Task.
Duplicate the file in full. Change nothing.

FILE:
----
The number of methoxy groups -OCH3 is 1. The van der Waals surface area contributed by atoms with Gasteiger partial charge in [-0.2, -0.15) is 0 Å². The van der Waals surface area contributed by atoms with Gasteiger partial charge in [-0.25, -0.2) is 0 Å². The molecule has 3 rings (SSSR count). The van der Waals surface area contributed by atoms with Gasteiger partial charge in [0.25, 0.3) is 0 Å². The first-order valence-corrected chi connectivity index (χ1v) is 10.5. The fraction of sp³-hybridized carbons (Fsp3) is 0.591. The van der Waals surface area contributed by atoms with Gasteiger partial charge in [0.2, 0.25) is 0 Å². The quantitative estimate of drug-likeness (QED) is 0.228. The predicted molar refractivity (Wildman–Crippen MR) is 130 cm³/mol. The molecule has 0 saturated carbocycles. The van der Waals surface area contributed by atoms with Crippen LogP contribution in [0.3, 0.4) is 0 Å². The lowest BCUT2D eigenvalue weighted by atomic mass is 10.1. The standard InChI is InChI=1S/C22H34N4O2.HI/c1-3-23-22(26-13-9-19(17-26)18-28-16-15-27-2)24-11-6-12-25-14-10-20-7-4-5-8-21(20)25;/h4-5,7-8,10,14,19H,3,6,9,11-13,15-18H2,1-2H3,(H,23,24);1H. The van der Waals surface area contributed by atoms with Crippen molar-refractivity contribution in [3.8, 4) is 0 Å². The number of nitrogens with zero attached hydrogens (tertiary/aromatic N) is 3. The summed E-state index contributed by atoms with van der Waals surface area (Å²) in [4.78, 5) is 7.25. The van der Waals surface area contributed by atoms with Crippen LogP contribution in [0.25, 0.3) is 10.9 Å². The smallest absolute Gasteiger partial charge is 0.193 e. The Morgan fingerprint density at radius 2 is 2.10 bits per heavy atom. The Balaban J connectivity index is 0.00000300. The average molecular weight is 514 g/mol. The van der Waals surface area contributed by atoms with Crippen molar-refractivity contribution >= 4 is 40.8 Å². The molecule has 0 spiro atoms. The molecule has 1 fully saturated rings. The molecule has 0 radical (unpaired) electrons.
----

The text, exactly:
The number of methoxy groups -OCH3 is 1. The van der Waals surface area contributed by atoms with Gasteiger partial charge in [-0.2, -0.15) is 0 Å². The van der Waals surface area contributed by atoms with Gasteiger partial charge in [-0.25, -0.2) is 0 Å². The molecule has 3 rings (SSSR count). The van der Waals surface area contributed by atoms with Gasteiger partial charge in [0.25, 0.3) is 0 Å². The first-order valence-corrected chi connectivity index (χ1v) is 10.5. The fraction of sp³-hybridized carbons (Fsp3) is 0.591. The van der Waals surface area contributed by atoms with Gasteiger partial charge in [0.2, 0.25) is 0 Å². The quantitative estimate of drug-likeness (QED) is 0.228. The predicted molar refractivity (Wildman–Crippen MR) is 130 cm³/mol. The molecule has 0 saturated carbocycles. The van der Waals surface area contributed by atoms with Crippen LogP contribution in [0.3, 0.4) is 0 Å². The lowest BCUT2D eigenvalue weighted by atomic mass is 10.1. The standard InChI is InChI=1S/C22H34N4O2.HI/c1-3-23-22(26-13-9-19(17-26)18-28-16-15-27-2)24-11-6-12-25-14-10-20-7-4-5-8-21(20)25;/h4-5,7-8,10,14,19H,3,6,9,11-13,15-18H2,1-2H3,(H,23,24);1H. The van der Waals surface area contributed by atoms with Crippen molar-refractivity contribution in [3.8, 4) is 0 Å². The number of nitrogens with zero attached hydrogens (tertiary/aromatic N) is 3. The summed E-state index contributed by atoms with van der Waals surface area (Å²) in [4.78, 5) is 7.25. The van der Waals surface area contributed by atoms with Crippen LogP contribution in [0.25, 0.3) is 10.9 Å². The smallest absolute Gasteiger partial charge is 0.193 e. The Morgan fingerprint density at radius 2 is 2.10 bits per heavy atom. The Balaban J connectivity index is 0.00000300. The average molecular weight is 514 g/mol. The van der Waals surface area contributed by atoms with Crippen molar-refractivity contribution >= 4 is 40.8 Å². The molecule has 0 spiro atoms. The molecule has 1 fully saturated rings. The molecule has 0 radical (unpaired) electrons.